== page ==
Keep Cash On You
Although credit cards are widely accepted in South Africa, you’ll still want to have some cash on your trip. Once you’ve arrived, draw cash from the ATM. You’ll get a much better exchange rate from the machines rather than using currency exchange services.
Another easy way to pay is once you’ve got your local sim card (local number), download the app “Snapscan”. It’s a safe and easy to use app that connects to your credit cards so you can tap to pay at different places providing QR codes. This is a quick one-step credit card payment.
Buy Travel Insurance
South Africa is an unbelievably beautiful travel destination – an adventure seeker’s dream. Go on stunning multi-day hikes through the Drakensberg, paraglide off Lion’s Head in Cape Town, or go bungee jumping at Bloukrans Bridge, one of the highest bungees in the world. However, if you’re planning on getting your adrenaline fix, make sure you’ve got travel insurance to cover you during your trip to South Africa.
Take a look at general comprehensive travel insurance. With South Africa being such a vast country to travel, it’s a good idea to get covered for any flight delays, or any unforeseen trips to the hospital.
Check For Vaccinations And Health Requirements
There are no vaccinations required when you’re visiting South Africa. However, if you’re entering the country from a yellow fever zone, you need to have an international yellow fever inoculation certificate with you. Some regions may have malaria or be at risk, so first consult your doctor. Rest assured there are ample pharmacies and hospitals in the country to assist you with any medical needs.
Getting Around South Africa
To get around, if you haven’t hired a car, use Uber. Don’t forget to download the app. Taxis are relatively cheap but make sure you use a metered taxi or one organised by your accommodation. Uber is a safe, reliable, and a convenient way to explore your area of interest. If you’re in Gauteng (Johannesburg), you can use the Gautrain. It’s a railway system that stops at most major hubs such as the O R Tambo International Airport. Another option when you are in Cape Town is the MyCiTi bus.
Hire A Car
If you’re looking to explore beyond the major cities of South Africa, perhaps to visit the famous Garden Route or the Highest Pub in Africa in Lesotho, you’ll need a car. Luckily, there are car rental places just about everywhere you look and at much lower prices compared to other countries. A popular option for many travellers is to hire a set of wheels and go on a self-drive safari in the Kruger National Park.
If you plan to hire a car, keep in mind that South Africans drive on the left-hand side of the road. And don’t forget that if you are from another country and planning a drive in South Africa then you need to get an International Driver’s Permit (IDP).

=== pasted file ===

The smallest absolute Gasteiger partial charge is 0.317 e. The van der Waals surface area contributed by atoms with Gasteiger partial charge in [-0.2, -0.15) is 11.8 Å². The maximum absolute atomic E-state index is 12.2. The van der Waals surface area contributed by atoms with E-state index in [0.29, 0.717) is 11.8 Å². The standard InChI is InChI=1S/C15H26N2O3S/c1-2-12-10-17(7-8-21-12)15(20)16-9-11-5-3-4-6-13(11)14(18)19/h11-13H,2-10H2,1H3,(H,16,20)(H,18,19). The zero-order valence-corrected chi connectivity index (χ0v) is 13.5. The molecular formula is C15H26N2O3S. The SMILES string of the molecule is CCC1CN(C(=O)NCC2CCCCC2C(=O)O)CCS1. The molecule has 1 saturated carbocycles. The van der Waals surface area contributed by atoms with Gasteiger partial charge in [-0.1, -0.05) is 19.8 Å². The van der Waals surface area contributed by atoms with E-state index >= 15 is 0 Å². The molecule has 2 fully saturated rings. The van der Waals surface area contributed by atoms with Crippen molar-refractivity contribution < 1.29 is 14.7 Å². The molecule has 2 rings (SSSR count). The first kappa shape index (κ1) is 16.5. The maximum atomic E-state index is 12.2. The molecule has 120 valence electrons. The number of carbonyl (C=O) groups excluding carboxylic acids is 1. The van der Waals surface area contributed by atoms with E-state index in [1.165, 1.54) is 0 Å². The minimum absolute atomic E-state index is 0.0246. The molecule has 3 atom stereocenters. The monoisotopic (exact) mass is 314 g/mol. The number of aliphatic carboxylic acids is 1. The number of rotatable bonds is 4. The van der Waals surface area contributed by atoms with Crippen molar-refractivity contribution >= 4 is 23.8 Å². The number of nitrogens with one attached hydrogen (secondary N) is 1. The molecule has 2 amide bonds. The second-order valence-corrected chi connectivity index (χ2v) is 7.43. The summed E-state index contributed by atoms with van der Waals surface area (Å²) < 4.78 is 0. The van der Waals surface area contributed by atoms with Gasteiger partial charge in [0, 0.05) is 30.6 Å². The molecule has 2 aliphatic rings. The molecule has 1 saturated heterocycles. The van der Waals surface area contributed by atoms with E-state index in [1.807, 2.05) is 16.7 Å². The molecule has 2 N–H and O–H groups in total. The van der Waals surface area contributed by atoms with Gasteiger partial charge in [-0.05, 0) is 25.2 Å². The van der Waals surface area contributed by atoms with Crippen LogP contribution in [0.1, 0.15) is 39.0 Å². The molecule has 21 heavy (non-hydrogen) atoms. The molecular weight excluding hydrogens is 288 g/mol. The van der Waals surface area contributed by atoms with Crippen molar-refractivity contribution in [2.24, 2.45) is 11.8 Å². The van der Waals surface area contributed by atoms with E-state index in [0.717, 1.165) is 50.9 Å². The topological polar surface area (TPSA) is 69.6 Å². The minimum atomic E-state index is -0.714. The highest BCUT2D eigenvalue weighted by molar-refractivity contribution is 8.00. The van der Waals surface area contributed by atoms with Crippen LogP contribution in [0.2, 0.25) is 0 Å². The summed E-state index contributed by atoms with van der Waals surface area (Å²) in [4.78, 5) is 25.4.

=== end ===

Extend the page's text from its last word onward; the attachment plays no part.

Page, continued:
Cheapest Options To Country Hop In Southern Africa
Suppose you’re looking to fly into Southern Africa from an international destination? In that case, South Africa may be the cheapest option to fly into, such as to O R Tambo International Airport (JNB) or Cape Town International Airport (CPT). From there you can book a connecting flight to surrounding countries on the cheap, such as to Namibia, Zambia, Mozambique, and Botswana.
Best Time To Visit South Africa
When is the best time to visit South Africa? Any time really: however, this depends on your travel interests and what you want to get out of your trip. South Africa is popular for its moderate temperature and sunny days, even in the dead of winter (from May to July). It does get cold, but there is no need to grab your thermals and snow boots. If you’re planning an itinerary to the Mother City, Cape Town, keep in mind the Western Cape gets the most rainfall during winter. So it may be preferable to head there in summer.
During summer and school holidays (December and Easter), “silly season” starts and it can get rather crowded around main attractions, and accommodation prices go up. May to August is considered the best time to safari as it’s during the dry season where plenty of animals are spotted at the waterholes.
Final Thoughts Before You Travel To South Africa
South Africa provides travellers with a diverse mix of cultures, boasts a range of picture-perfect landscapes and spectacular wildlife, and flaunts delicious cuisine. You’ll have a splendid time exploring and discovering this beautiful country. Along with the friendly Rainbow Nation, who are always happy to help, what’s not to like? So, grab your bags and favourite travel gear and get ready to explore one of the most awe-inspiring countries the world has to offer.